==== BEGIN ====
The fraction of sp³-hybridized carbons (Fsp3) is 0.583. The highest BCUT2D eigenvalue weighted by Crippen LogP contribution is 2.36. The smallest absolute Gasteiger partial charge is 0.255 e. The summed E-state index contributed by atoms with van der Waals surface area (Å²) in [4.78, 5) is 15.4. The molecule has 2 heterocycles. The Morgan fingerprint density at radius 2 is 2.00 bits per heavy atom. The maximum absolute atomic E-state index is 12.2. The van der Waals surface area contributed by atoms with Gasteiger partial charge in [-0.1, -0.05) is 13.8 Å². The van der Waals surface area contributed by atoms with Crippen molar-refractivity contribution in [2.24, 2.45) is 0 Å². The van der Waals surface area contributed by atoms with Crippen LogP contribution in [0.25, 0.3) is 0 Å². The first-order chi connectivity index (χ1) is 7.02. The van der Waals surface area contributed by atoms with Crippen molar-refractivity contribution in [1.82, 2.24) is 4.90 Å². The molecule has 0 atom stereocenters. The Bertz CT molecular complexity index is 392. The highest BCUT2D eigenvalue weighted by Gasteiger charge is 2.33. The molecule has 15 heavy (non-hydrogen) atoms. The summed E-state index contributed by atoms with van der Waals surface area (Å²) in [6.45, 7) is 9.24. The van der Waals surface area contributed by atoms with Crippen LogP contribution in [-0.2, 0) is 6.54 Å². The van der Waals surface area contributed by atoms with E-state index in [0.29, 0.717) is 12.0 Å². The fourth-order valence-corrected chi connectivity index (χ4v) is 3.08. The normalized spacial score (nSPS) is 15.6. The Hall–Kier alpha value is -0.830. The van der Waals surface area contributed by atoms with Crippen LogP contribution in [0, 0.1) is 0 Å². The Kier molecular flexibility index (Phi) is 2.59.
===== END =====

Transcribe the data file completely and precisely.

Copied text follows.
The fraction of sp³-hybridized carbons (Fsp3) is 0.583. The highest BCUT2D eigenvalue weighted by Crippen LogP contribution is 2.36. The smallest absolute Gasteiger partial charge is 0.255 e. The summed E-state index contributed by atoms with van der Waals surface area (Å²) in [4.78, 5) is 15.4. The molecule has 2 heterocycles. The Morgan fingerprint density at radius 2 is 2.00 bits per heavy atom. The maximum absolute atomic E-state index is 12.2. The van der Waals surface area contributed by atoms with Gasteiger partial charge in [-0.1, -0.05) is 13.8 Å². The van der Waals surface area contributed by atoms with Crippen molar-refractivity contribution in [2.24, 2.45) is 0 Å². The van der Waals surface area contributed by atoms with Crippen LogP contribution in [0.25, 0.3) is 0 Å². The first-order chi connectivity index (χ1) is 7.02. The van der Waals surface area contributed by atoms with Crippen molar-refractivity contribution in [1.82, 2.24) is 4.90 Å². The molecule has 0 atom stereocenters. The Bertz CT molecular complexity index is 392. The highest BCUT2D eigenvalue weighted by Gasteiger charge is 2.33. The molecule has 15 heavy (non-hydrogen) atoms. The summed E-state index contributed by atoms with van der Waals surface area (Å²) in [6.45, 7) is 9.24. The van der Waals surface area contributed by atoms with Crippen LogP contribution in [-0.2, 0) is 6.54 Å². The van der Waals surface area contributed by atoms with E-state index in [0.29, 0.717) is 12.0 Å². The fourth-order valence-corrected chi connectivity index (χ4v) is 3.08. The normalized spacial score (nSPS) is 15.6. The Hall–Kier alpha value is -0.830. The van der Waals surface area contributed by atoms with Crippen LogP contribution in [0, 0.1) is 0 Å². The Kier molecular flexibility index (Phi) is 2.59.